Again, I’m going to remind you that your grief is yours. I have mine. We don’t need to swap my grief with yours or vice-versa.
Here’s a suggestion, though. Maybe you and I can sit with our grief together. We can sit with it and not try to repress it or deny that it is there. Maybe you can even feel it without looking for something… anything… to fill that ache inside.
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Who you are as a man or woman is not defined by grief. We all have our own coping mechanisms when it comes to this very personal, dynamic emotional wave that runs through our energy.
I don’t claim to have all the answers about grief. Hell, I still deal with it at times in my life right now.
When I look at one of the remaining pictures I have of my mother and father, I do have those moments or flashbacks of times that were painful and hard to move through. My relationships with both parents were really different.
Dad and I spent 13-plus years apart before reconciling seven years before he died in 2004. There were lots of ups and downs during those seven years, but I would not trade any of them at all. My grief around losing my father comes from wanting him to have lived a little bit longer… just a little longer so I could have gotten to know him more. His health, though, was not always in the best way.
I still remember getting that phone call from St. Elizabeth’s Hospital in Beaumont, Texas, to hurry up and drive over from Houston because the nurses didn’t know how much time he had left to live.
I drove like a bat out of hell on Interstate 10 to get there… only 20 minutes after he’d died. I walked into his hospital room and there he was, lying peacefully after passing just minutes earlier. That whole scene over the next 24-72 hours was one of taking care of details for the funeral. All of them.
I stayed that Sunday night in Beaumont at his assisted-living apartment, writing the obituary that would run in the city newspaper while watching and listening to unedited versions of “Blazing Saddles” and “Smokey and the Bandit” back to back on Turner Classic Movies. The angels must have known that I needed a dose of humor that night.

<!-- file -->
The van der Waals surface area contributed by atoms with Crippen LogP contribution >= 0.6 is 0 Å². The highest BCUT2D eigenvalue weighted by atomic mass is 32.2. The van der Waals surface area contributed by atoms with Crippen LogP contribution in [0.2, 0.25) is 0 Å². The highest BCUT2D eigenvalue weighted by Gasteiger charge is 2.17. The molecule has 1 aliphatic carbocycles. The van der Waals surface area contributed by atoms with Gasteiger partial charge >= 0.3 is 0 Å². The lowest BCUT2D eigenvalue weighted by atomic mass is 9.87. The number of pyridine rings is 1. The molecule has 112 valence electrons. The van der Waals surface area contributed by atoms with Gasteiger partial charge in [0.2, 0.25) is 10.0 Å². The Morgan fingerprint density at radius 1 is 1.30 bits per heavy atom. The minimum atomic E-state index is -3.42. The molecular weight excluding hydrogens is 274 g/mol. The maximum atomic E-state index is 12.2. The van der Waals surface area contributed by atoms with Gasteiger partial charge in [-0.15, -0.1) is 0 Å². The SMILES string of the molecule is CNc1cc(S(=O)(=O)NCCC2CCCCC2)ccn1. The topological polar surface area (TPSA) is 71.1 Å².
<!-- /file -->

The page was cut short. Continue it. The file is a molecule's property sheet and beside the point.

Another Sunday, seven years later, would be a morning where I’d received a voicemail about Mom dying in Spring, Texas, which is just north of Houston, months after I’d accepted a job with the El Paso Times newspaper in El Paso, Texas, earlier in 2011. I knew Mom was dying as she’d been in declining physical and mental health for years.
After I got the call from two good souls who oversaw the assisted-living cottage Mom lived in for the last two years of her life, I got into my (damn I miss this truck!) Ford F-150 and started driving at 11 a.m., listening to a lot of NFL football on SiriusXM, and stopping in Kerrville for some sleep. I got up early Monday morning and continued driving into Houston, then up north to Spring where I walked into her room, saw her bed taken out, and the husband of the couple who owned the cottage was sitting on a bed waiting for me with a big hug.
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Why detail all of this for you? Because in each case, I found myself dealing with my grief while driving. I didn’t make the connection between both instances until years after Mom’s death. See, even all these years later remnants of my own grief remain with me.
It never goes away totally. Stop pushing it aside when it pops up. You can let it arise and simply notice it without having to “fix it.” You can’t put a Band-aid on grief, so stop doing it and love yourself through the tears.
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Photo Credit: @labrum777 on Unsplash